The VA’s new private care program is going to be yet another tech nightmare, review finds
As the Trump administration prepares to launch a controversial program to expand private medical care for veterans, the Department of Veterans Affairs is developing a software tool to determine who's eligible. But the tool is so flawed, according to an independent review obtained by ProPublica, that it threatens to disrupt the health care of about 75,000 veterans every day.
As the Trump administration prepares to launch a controversial program to expand private medical care for veterans, the Department of Veterans Affairs is developing a software tool to determine who's eligible.
But the tool is so flawed, according to an independent review obtained by ProPublica, that it threatens to disrupt the health care of about 75,000 veterans every day.
“This degradation goes against the spirit of the Mission Act to improve the veterans experience and quality of care,” the review said, referring to the 2018 law that authorized the program to expand private care. The program is supposed to start in less than three months.
The review was conducted by the U.S. Digital Service, an elite group of software developers and designers employed by the White House to help federal agencies improve their technology. The USDS team said the VA should scrap the eligibility tool and start over.
The VA needs authorization from Congress to cover the $5.6 million cost of completing work on the eligibility tool, the department said in a March 4 letter to a House appropriations subcommittee. The panel has not yet acted on the request.
VA spokesman Curt Cashour declined to comment on the USDS review, saying it “remains a work in progress.” The USDS didn't respond to requests for comment.
The USDS report raised concerns that the eligibility tool was designed in a way that wouldn't work for VA doctors. The report predicted that the tool would generate errors or run slowly or crash. These glitches would lengthen each appointment by five to 10 minutes, the USDS team estimated, which equates to being able to treat 75,000 fewer veterans every day systemwide.
The USDS said the contractor building the software — a Virginia-based company called AbleVets — is “motivated and capable”; the problem, according to the report, is the task that the VA assigned was rushed and poorly conceived. The tool has to pull data from six separate VA systems, but those connections won't be set up in time, the USDS found. There also won't be enough time to test the tool and address any errors, according to the report.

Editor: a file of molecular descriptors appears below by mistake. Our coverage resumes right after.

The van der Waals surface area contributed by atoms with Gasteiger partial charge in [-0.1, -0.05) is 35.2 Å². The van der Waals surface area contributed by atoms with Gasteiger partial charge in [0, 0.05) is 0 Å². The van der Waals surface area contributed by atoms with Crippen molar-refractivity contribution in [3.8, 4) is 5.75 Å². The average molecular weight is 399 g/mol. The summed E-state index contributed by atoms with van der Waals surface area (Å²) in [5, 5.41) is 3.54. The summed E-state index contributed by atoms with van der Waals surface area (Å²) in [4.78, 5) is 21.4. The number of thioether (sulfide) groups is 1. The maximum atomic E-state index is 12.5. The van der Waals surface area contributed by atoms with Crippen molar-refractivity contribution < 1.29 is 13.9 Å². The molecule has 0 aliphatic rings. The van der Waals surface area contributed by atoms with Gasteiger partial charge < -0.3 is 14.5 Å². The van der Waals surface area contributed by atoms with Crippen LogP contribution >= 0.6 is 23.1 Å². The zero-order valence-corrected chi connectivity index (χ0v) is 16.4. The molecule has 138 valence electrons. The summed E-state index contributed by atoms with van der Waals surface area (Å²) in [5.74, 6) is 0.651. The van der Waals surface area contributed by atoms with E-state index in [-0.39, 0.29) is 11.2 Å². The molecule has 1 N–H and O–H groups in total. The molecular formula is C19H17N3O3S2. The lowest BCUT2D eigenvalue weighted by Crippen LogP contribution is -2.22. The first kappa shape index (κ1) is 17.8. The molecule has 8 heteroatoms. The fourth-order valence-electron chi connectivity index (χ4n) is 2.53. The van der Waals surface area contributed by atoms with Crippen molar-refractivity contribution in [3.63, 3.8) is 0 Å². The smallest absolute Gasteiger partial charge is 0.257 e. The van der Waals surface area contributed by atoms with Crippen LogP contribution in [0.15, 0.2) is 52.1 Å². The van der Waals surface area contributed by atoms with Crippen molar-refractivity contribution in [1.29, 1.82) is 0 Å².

Doctors could balk, interviews conducted by the USDS team indicated. As the leader of primary care physicians at one VA medical center said in the report, “I will instruct every one of my PCPs not to do this.”
Another unnamed physician said of administrators who expect doctors to use the tool: “These people are out of their minds. We aren't housekeepers, doorkeepers, garbage men.”
A bug in the Mission Act rollout would add to a string of high-profile IT failures for the VA. Last year, the VA's software system delayed and miscalculated stipends for student veterans under the GI BIll, leading to veterans getting evicted and having their credit scores ruined. The agency's effort to overhaul its electronic health records has suffered from leadership turmoil and rising costs. The VA blamed its technology infrastructure for delaying the expansion of benefits for family members who take care of injured veterans.
“The Department of Veterans Affairs, as these committees have noted on more than one occasion, has an IT problem,” VA Secretary Robert Wilkie acknowledged at a congressional hearing in December. The VA lacked a permanent IT chief until January; for most of last year, the IT division was led by a Trump campaign alumnus who closely coordinated with three men at Mar-a-Lago whom the president gave sweeping influence over the VA.
Wilkie has said the Mission Act will “revolutionize VA health care as we know it.” But the USDS review said the agency is making only “piecemeal updates” to existing policies and procedures, and has conducted little research to understand how veterans, doctors and staff actually use private care.
The report recommended starting over on a simpler tool that wouldn't be a drain on doctors' time because it could be used by nurses or clerks, or even by veterans themselves. The USDS said the simpler tool could be done in time for the private care program's launch in June.
AbleVets' CEO, Wyatt Smith, declined to comment.
If the VA doesn't provide a tool for veterans to check their own eligibility, patients may get into arguments with staff about whether they're entitled to private care, the report warned, leading “to the public perception that the criteria are arbitrary, inconsistent, or unfair.”
That concern recalls the confusion surrounding the 2014 rollout of an earlier private care program that the Mission Act is replacing. At that time, a convoluted procedure for authorizing and scheduling appointments in the private sector led many veterans to wait more than 30 days, even though getting care faster was the point of the program, according to the VA inspector general.
“I remember very well in 2014 the fiasco that occurred there,” Rep. Phil Roe, the top Republican on the House veterans committee, said at the December hearing. “I'd rather keep doing exactly what we're doing and implement it a month later than have this thing fall on its face.”
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